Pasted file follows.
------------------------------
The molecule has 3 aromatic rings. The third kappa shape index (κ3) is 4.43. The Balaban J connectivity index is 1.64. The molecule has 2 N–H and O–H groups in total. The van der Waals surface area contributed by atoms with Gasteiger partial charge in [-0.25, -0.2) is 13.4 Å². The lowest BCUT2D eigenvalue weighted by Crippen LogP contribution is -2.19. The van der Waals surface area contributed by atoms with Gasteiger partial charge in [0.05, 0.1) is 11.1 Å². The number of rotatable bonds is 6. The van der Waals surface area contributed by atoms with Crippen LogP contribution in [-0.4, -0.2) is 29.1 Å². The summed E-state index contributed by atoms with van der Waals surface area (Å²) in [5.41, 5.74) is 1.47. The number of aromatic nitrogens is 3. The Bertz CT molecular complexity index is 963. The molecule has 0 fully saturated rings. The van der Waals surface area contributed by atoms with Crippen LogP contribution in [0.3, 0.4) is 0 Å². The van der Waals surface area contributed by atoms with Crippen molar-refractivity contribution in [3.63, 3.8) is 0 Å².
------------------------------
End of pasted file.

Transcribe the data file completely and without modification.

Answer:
The molecule has 3 aromatic rings. The third kappa shape index (κ3) is 4.43. The Balaban J connectivity index is 1.64. The molecule has 2 N–H and O–H groups in total. The van der Waals surface area contributed by atoms with Gasteiger partial charge in [-0.25, -0.2) is 13.4 Å². The lowest BCUT2D eigenvalue weighted by Crippen LogP contribution is -2.19. The van der Waals surface area contributed by atoms with Gasteiger partial charge in [0.05, 0.1) is 11.1 Å². The number of rotatable bonds is 6. The van der Waals surface area contributed by atoms with Crippen LogP contribution in [-0.4, -0.2) is 29.1 Å². The summed E-state index contributed by atoms with van der Waals surface area (Å²) in [5.41, 5.74) is 1.47. The number of aromatic nitrogens is 3. The Bertz CT molecular complexity index is 963. The molecule has 0 fully saturated rings. The van der Waals surface area contributed by atoms with Crippen LogP contribution in [0.3, 0.4) is 0 Å². The van der Waals surface area contributed by atoms with Crippen molar-refractivity contribution in [3.63, 3.8) is 0 Å².